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Genealogist's View -- More about memory cards -- Part two

http://en.wikipedia.org/wiki/File:Memory-card-comparison.jpg -- Public Domain

Digital memory is measured in bits and bytes. I am not going to get into a discussion of binary numbers and showing how to calculate in decimal and binary, but to understand computer memory and digital memory of all kinds, it is helpful to recognize the terminology and the relative sizes of the steps between different levels of storage media. Before showing the illustration, there are one or two points that need mentioning. First, 8 bits = 1 byte. It doesn't do any good to ask this question any more than it does to ask why there are 4 quarts in a gallon. There is a good historical reason which has long since been almost forgotten or never learned. The second is that commonly the real number of bytes at any level of storage device is rounded to a simple number. The progression of the numbers is usually indicated by a prefix on the word "byte" such as Kilobyte.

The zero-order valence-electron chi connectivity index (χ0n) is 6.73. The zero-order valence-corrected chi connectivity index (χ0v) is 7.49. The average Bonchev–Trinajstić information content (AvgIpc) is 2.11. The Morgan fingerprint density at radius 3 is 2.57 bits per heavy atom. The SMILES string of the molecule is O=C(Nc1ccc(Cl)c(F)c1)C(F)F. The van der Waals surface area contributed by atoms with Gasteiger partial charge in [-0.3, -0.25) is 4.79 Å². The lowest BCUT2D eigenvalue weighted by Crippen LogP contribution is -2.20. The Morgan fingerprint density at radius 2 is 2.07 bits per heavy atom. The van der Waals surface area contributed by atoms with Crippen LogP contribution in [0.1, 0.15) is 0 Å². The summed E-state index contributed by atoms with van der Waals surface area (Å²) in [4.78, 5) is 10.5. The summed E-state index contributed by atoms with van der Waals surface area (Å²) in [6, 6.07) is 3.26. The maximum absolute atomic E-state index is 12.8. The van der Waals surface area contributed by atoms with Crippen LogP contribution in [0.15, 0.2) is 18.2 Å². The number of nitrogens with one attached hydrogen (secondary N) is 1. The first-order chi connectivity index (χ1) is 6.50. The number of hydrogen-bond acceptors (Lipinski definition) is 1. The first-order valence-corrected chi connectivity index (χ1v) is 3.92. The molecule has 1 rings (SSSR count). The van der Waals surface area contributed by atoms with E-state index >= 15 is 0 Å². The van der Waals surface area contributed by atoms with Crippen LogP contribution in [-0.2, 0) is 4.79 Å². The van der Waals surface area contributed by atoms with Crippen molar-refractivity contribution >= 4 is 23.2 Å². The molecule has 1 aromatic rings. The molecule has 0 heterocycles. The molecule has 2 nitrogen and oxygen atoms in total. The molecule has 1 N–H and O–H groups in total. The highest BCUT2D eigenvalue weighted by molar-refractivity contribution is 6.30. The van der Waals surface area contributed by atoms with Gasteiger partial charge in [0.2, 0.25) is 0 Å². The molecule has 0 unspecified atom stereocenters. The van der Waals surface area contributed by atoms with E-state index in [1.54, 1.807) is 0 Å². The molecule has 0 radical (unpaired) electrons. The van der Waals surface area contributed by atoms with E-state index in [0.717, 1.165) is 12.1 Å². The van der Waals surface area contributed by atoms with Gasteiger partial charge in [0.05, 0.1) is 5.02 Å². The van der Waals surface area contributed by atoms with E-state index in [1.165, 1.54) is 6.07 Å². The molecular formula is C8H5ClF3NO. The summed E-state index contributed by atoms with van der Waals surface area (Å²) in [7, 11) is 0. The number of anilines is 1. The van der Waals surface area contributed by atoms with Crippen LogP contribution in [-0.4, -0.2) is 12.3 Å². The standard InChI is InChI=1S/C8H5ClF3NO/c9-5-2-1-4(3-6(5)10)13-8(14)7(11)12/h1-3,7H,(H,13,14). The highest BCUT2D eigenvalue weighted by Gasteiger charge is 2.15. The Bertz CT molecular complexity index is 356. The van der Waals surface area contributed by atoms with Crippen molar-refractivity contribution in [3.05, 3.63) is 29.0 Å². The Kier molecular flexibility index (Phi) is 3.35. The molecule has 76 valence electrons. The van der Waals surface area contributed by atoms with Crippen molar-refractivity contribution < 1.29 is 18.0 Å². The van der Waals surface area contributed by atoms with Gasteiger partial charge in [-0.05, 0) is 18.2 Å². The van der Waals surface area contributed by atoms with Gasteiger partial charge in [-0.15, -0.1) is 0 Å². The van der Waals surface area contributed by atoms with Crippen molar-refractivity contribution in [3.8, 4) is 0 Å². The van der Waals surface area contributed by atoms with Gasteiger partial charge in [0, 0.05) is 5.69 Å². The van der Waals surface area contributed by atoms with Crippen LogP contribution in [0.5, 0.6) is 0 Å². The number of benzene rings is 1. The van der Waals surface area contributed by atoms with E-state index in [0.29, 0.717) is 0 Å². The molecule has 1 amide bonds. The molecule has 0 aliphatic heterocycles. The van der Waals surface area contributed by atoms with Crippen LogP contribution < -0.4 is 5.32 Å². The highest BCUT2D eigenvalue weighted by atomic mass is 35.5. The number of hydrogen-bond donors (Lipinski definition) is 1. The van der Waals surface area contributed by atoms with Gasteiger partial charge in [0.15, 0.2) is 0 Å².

There is a simple progression here illustrated:

1 byte = 8 bits
1 Kilobyte KB = 1,024 bytes
1 Megabyte MB = 1,048,576 bytes
1 Gigabyte GB = 1,073,741,824 bytes
1 Terabyte TB = 1,099,511,627,776 bytes
1 Petabyte PT = 1,125,899,906,842,624 bytes

We'll knock it off there, suffice it to say the next three steps are Exabytes, Zettabytes and Yottabytes. In real life these steps are usually expressed much more simply by noting that each level is 1000 of the previous level, i.e. a kilobyte is a 1000 bytes and a megabyte is a 1000 kilobytes, and so forth. Although not strictly true, it makes the whole idea a little less complicated and is near enough for everyone except those who build computers.

OK, let's get on with the discussion of memory cards. They come in sizes expressed in the terminology above (there are no terabyte or petabyte memory cards, yet) Common memory cards today (2011) are usually around 2 to 4 Gigabytes (2GB to 4GB) Since this size card usually sells for less than $25 (some for much less) the discussion should probably end there. But it is interesting to note that the largest cards available today, either a 64GB SDXC card or a 64GB CompactFlash card, cost more than $250.

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